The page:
The Italian Job

Movie review by
Nell Minow, Common Sense Media
The Italian Job Movie Poster Image
Exciting heist film has action violence, profanity.
  • PG-13
  • 2003
  • 104 minutes
Parents recommendPopular with kids

Parents say

age 11+
Based on 8 reviews

Kids say

age 12+
Based on 15 reviews

A lot or a little?

The parents' guide to what's in this movie.

Positive messages

No real positive messages. 

Positive role models & representations

Lead characters are thieves and robbers who mastermind elaborate heists. 

Violence

Characters killed with machine guns. Gun battles. Explosions. Car chases, including driving on sidewalks and putting the lives of pedestrians in danger. Boat chases. One character punches another at a restaurant.

Sex

Some sexual references, particularly concerning one of the character's skill in seducing women. 

Language

Occasional profanity, including "f--k." Also "ass," "dammit," "damn." An off-color joke concerning a woman's breasts. Middle-finger gesture. 

Consumerism

Mini Cooper cars are featured prominently throughout the movie. 

Drinking, drugs & smoking

Wine drinking. Cigar and cigarette smoking. 

What parents need to know

Parents need to know that The Italian Job is a 2003 action movie in which Mark Wahlberg and Charlize Theron plot a gold heist against a former ally who betrayed them. Characters are shot and killed with machine guns, and there are frequent gun battles, boat chases, and car chases -- including chases that go through sidewalks and put the lives of pedestrians in danger. There are frequent references to one of the character's skill in seducing women and an off-color joke in reference to a woman's breasts. There is some profanity, including use of "f--k" and the middle-finger gesture. Characters drink wine and smoke cigars and cigarettes. The movie has potentially confusing messages about lying and stealing; some kids will be confused that the "good guys" are thieves.

User Reviews

Parent Written byedk012 April 9, 2008

Great movie, but there's one big problem.

This was a really fun movie and I've enjoyed watching it several times now. The thing I think parents need to be careful about is the way the movie portra... Continue reading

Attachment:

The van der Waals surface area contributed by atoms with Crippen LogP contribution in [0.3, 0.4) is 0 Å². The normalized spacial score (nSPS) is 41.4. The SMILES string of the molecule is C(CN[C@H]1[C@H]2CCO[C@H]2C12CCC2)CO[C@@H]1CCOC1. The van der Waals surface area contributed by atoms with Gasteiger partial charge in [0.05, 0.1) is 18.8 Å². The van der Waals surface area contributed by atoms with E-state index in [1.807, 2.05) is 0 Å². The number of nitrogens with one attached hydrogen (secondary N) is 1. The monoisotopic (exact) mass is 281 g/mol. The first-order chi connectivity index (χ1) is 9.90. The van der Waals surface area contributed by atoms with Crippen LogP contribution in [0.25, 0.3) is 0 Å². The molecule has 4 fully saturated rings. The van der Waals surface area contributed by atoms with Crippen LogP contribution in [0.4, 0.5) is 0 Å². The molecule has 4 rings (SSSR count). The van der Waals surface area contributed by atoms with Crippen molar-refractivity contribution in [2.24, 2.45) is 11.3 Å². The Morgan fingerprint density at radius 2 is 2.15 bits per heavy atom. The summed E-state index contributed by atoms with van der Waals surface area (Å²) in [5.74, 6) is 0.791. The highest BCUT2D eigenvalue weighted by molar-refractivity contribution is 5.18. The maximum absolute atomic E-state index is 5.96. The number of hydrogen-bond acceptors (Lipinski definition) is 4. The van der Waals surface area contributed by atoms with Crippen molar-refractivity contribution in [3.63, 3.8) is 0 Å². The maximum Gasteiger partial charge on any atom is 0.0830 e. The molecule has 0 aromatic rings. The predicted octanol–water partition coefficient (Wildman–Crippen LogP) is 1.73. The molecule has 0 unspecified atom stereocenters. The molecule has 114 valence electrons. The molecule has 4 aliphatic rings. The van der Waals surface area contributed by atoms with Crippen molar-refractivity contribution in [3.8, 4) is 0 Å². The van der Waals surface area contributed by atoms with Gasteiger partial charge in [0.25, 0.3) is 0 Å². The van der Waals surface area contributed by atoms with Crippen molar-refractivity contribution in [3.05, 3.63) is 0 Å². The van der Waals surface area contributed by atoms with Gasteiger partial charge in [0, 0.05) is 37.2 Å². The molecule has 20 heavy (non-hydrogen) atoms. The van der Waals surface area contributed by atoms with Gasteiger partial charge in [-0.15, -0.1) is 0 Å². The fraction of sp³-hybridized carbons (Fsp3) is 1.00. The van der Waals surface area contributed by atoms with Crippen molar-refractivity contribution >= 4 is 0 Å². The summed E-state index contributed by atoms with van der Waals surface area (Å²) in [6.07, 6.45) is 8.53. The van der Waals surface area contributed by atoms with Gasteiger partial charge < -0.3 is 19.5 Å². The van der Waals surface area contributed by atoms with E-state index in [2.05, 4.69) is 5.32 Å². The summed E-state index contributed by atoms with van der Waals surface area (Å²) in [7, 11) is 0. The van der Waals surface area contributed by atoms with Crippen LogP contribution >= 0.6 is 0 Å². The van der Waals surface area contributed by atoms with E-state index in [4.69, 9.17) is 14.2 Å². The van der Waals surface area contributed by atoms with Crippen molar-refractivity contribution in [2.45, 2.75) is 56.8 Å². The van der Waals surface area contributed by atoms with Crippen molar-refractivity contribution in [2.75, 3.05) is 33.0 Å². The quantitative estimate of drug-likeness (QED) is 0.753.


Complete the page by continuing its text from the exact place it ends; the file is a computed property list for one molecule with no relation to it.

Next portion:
Adult Written bybrownie April 9, 2008

Questionable Message

This was a very exciting movie no doubt... packed with action, cool cars, and great computers. However, it contained plenty of questionable elements. It placed... Continue reading
Teen, 14 years old Written bythat_one_guy726 April 9, 2008

Edge-of-your-seat action!

This is an exciting movie clean enough for anyone 12+. There's some iffy content for anyone younger. The main characters steal for a living, so the good... Continue reading
Teen, 15 years old Written byCinnamoe August 10, 2011

Entertaining!

A very entertaining film with many twists! Some language and sexual comments. There aren't really any positive messages or role models, I have to say, but... Continue reading

What's the story?

THE ITALIAN JOB begins with the theft of $35 million in gold bars. Then, a second theft occurs as one member of the team double-crosses the others and, thinking he has killed them all, takes the gold for himself. Now, the rest of the team tries to get the gold back. The team is led by Charlie (Mark Wahlberg) and includes genius tech whiz Lyle (Seth Green), genius demolition whiz Left Ear (Mos Def), genius getaway driver Handsome Rob (Jason Statham), and genius safecracker Stella (Charlize Theron), who is also the daughter of Charlie's great mentor and genius safecracker John (Donald Sutherland). They want to get the gold back from colleague-turned-enemy Steve (Edward Norton), who killed John. Stella just wants revenge. And if a little romance enters into the picture, no one should be too surprised.

Is it any good?

Charlie keeps telling Steve that he has no imagination, an unfortunate reminder that the movie, a remake of a Michael Caine caper film, doesn't have much, either. But it has enough panache and charm to make it an enjoyable genre film. Def, Green, Statham, and Sutherland deliver their usual top-notch performances, even when the script gets formulaic. Norton, who reportedly was not happy about being contractually obligated to do the film, at least acts as if he was not happy about being contractually obligated to do the film.

The film's biggest waste of time is a running Napster joke that is years out of date and tired the first time it's used, excruciating by the tenth. Apparently, they were stuck with it because of the appearance in the film of real-life Napster creator Shawn Fanning, a joke maybe 1 percent of the audience will get and one-tenth of 1 percent will care about.

Talk to your kids about ...

  • Families can talk about why we are able to identify with characters in a movie that in real life we probably would not want to cheer for. Why are these people thieves? Will they stop?

  • How do action movies exaggerate things like car chase scenes, in terms of music, camera shots, stunts, and editing? 

  • How is violence shown? Did it seem necessary to the overall story, or was it put in simply to make the movie more interesting? 

Movie details

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